You’ve probably heard the recent excitement about detox diets, and their potential to cleanse your body of toxins, lose weight fast, and boost energy. Detox diets have become incredibly popular in the last few years, and odds are you’ve heard or know someone who’s tried one.
In this article, we’ll get to the bottom of detox diets - what they are and if they work - as well as provide you with the truth about how to get the results you’re looking for.
What are Detox Diets?
Detox diets are short-term diets designed to eliminate our exposure to toxic chemicals and cleanse the body of them. There are a wide variety of detox diets out there that vary in length and intensity, but typically involve at least one of the following:
- Fasting for 1-3 days
- Drinking only fresh fruit and vegetable juices, lemon water, or tea
- Avoiding all allergenic foods then slowly reintroducing them
- Taking supplements or herbs
- Using laxatives, colon cleansers, or enemas
- Eliminating coffee, alcohol, cigarettes, and refined sugars
- Avoiding harmful heavy metals and chemicals
Many detox diets claim to promote toxin elimination, improve circulation, promote weight loss, provide your body with healthy nutrients through a limited diet, and boost energy levels. In addition, some even claim to help with obesity, inflammation, autoimmune diseases, digestion, allergies, bloating, and chronic fatigue.
How Effective Are Detox Diets?
Who wouldn’t love the idea of a quick fix that offers an opportunity to reset your health? While detox diets are intriguing in their own right, the research to support that they do what they promise is lacking.
Bottomline, detox diets are simply crash dieting repackaged - short term diets that don’t produce long term results. What you do for only a few days, can’t change how you treat your body for the other 362 days of the year.
Detox Diet Risks
Before doing any detox diet, it’s important to consider the possible side effects and risks. Unfortunately, there is a lack of regulation in the detox diet industry; therefore, many pills, supplements, laxatives, and diuretics sold for this purpose may not have any scientific basis. Harmful side effects are always a potential, so it’s important to always consult your doctor prior to use.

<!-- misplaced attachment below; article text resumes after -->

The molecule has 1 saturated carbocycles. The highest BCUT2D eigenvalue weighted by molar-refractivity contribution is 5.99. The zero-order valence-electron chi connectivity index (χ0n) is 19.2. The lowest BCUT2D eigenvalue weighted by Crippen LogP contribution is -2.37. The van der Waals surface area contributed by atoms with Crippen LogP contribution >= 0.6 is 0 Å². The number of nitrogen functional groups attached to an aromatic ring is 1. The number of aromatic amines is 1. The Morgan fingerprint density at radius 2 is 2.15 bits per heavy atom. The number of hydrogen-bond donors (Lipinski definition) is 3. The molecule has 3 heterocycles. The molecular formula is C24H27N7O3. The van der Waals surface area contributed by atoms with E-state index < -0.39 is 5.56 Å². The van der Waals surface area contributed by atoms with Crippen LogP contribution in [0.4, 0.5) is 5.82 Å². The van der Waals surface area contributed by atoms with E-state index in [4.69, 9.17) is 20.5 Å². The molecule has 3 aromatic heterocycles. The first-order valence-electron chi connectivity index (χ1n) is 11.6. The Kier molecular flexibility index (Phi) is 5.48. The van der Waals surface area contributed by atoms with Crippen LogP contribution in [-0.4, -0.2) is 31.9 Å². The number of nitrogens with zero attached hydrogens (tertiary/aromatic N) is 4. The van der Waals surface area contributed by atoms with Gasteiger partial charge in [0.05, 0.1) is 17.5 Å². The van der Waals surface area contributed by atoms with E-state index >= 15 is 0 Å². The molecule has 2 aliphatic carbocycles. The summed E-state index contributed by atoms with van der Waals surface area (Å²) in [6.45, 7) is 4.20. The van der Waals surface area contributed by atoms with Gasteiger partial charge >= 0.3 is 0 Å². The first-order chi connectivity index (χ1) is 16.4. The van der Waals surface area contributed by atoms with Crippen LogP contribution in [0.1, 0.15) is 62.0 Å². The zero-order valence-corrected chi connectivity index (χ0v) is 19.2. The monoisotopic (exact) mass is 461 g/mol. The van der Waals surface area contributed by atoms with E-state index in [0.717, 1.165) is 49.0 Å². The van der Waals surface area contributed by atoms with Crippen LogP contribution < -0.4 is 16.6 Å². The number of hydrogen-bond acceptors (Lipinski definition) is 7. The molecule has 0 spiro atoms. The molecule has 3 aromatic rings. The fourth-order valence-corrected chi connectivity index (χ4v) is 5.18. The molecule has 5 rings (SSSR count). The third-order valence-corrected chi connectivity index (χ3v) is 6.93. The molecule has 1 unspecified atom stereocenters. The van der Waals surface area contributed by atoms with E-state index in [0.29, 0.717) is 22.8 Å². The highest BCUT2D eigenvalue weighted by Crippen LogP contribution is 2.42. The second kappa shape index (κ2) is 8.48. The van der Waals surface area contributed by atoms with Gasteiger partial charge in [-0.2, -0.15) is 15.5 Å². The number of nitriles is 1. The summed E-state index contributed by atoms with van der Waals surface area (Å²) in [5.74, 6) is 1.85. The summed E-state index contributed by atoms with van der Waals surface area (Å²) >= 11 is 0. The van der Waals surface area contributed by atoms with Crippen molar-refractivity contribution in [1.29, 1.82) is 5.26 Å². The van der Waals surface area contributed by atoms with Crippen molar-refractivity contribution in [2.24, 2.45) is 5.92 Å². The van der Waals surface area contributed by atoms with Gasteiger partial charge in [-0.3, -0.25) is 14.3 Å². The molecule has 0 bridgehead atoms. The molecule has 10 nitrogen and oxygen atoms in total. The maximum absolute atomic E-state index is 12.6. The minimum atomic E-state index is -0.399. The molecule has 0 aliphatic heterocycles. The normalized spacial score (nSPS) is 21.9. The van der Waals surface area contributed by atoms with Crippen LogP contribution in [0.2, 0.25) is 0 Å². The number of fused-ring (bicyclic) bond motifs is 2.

If you have fitness goals, putting drastic limits on calorie intake can derail your progress. When your body lacks its caloric needs, it can begin to break down your lean muscle mass to use for energy and slow down your metabolism.
Finally, colonics, and colonic cleansers have the potential to strip your gut of its good bacteria. There’s a huge amount of evidence suggesting our gut bacteria are some of our greatest assets, fostering a healthy environment for our gut bacteria to thrive is one of the best things we can do for our bodies.
Detox Diet Takeaways
If true health benefits are what you’re after, detox diets aren’t the way to go. The lack of research to support them is undeniable, and they don’t deliver the long-term benefits they promise.
The good thing about detox diets is that they do promote aspects of healthy living that should be practiced as a part of a healthy lifestyle. Implementing these practices in your everyday life can drastically improve your health and will deliver the long-term results you’re looking for.
- Regular exercise
- Eating whole, nutritious foods
- Avoiding over-processed high sugar, high fat foods
- Hydrating regularly with water or green tea
- Limiting stress
- Getting adequate sleep
In truth, our bodies need no additional help with detoxing harmful chemicals. Our liver and kidneys are designed to filter and eliminate toxic substances from our bodies, and they do an incredible job of doing so.
Bottomline, if you’re concerned with your body’s ability to detox itself, ask yourself how you could change your lifestyle to improve its ability to do so.